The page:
The WPF Toolkit team just published the June 2009 release of the WPF Toolkit. Those of you who know I'm on the Silverlight Toolkit team are probably wondering why this is relevant - so let's get right to the release notes for the next version of Silverlight/WPF Charting because they'll clear things up:

 

Notable Changes

WPF is now an official platform for Charting! Today's release of the June 2009 WPF Toolkit includes the binaries for WPF Charting, the associated design-time assemblies for both Visual Studio 2008 and Blend 3, and the complete source code for everything (under the usual Ms-PL license). Prior to today, WPF Charting only existed informally because of a blog post I'd written and some bits I'd shared. As of today, that "do it yourself" approach is a thing of the past - customers can get signed binaries and ready-to-build source code for Charting as part of the WPF Toolkit. And, as always, Charting exposes the same API and supports the same XAML on both platforms - making application portability trivial!

WPF Toolkit installer

Improved performance of internal data structures for many common scenarios. Charting now makes use of left-leaning red-black trees to maintain properly balanced data structures. For more detail on this change, please refer to my post about the LeftLeaningRedBlackTree implementation.

Numerous bug fixes for animation inconsistencies between Silverlight and WPF. Storyboards and Animations sometimes behave a little differently on Silverlight/WPF, and a good bit of effort was spent trying to ensure that Charting will behave the same way on both platforms. In most cases, this was a matter of finding an implementation both platforms agreed on - in some it meant resorting to small, localized #if blocks.

Fixed handling of data objects with non-unique hash codes. When each data object had a unique hash code, things already worked fine. But data sets containing items sharing the same hash code could exhibit incorrect behavior in previous releases. Most typical data sets would not have encountered this problem because hash codes are nearly always unique - but there are certain classes that report quite UNunique hash codes and could trigger the problem fairly easily. This is no longer an issue.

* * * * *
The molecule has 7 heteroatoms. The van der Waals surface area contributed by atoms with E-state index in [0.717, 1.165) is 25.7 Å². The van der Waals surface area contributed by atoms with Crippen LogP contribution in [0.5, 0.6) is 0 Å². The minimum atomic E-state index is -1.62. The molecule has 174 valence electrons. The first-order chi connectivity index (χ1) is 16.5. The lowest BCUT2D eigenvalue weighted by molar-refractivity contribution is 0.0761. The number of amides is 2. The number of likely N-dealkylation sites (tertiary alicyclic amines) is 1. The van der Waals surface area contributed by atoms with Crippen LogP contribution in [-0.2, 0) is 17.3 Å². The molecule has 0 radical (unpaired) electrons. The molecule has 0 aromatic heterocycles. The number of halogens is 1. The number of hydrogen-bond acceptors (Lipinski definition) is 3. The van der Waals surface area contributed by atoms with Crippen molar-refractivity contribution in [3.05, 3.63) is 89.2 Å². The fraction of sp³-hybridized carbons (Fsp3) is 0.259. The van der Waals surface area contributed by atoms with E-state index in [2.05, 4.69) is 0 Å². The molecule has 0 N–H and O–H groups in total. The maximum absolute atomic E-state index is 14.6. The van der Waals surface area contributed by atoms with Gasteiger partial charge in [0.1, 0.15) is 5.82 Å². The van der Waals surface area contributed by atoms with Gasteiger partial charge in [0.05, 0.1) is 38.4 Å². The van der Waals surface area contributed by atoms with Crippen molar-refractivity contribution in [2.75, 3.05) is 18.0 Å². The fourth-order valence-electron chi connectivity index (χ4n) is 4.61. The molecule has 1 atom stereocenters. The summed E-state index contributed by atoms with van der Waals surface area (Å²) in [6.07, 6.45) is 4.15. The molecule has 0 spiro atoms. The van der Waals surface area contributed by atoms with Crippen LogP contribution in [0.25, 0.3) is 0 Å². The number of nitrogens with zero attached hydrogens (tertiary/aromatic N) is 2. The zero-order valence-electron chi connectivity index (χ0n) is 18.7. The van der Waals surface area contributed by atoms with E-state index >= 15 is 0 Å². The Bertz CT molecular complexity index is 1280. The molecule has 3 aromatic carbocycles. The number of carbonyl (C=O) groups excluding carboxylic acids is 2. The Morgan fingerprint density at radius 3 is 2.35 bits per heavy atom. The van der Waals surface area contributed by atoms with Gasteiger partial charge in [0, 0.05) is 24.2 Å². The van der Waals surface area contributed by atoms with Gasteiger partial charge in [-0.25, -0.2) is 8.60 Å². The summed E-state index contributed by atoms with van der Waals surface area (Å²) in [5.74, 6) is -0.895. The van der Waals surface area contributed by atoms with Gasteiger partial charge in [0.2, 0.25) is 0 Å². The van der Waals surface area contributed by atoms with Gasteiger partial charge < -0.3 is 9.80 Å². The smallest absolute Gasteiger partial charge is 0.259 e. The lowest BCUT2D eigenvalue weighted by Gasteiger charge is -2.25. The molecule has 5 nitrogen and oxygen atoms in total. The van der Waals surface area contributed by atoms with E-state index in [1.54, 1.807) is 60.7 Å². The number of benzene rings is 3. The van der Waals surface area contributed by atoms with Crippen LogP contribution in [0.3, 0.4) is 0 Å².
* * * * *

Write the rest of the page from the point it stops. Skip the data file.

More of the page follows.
Corrected behavior of charts at very small sizes and during animations. Some third party controls offer so-called "fluid" layout in which size changes are all animated and elements can easily shrink to a size of 0x0. This kind of environment could previously trigger layout bugs that would result in an unhandled exception from the Chart control. These issues have been fixed and dynamic layout changes are now handled seamlessly.

Breaking Changes

IRequireGlobalSeriesIndex's GlobalSeriesIndexChanged method takes a nullable int parameter. This should affect only people who have written custom Series implementations - and the code change is a trivial.

Other Changes

Many other fixes and improvements.

  • Proper RoutedEvent support for DataPointSeries.SelectionChangedEvent
  • Better handling of non-double data by shared Series
  • Addition of StrokeMiterLimit to the Polyline used by LineSeries
  • Fixes for edge case scenarios when removing a Series
  • Ability to set Series.Title with a Binding (on Silverlight 3 and WPF)
  • Automatic inheritance of the Foreground property by the Title control
  • Visual improvements to the LegendItem DataPoint marker
  • Addition of SnapsToDevicePixels to the default Chart Template (WPF-only; unnecessary on Silverlight)

Build Notes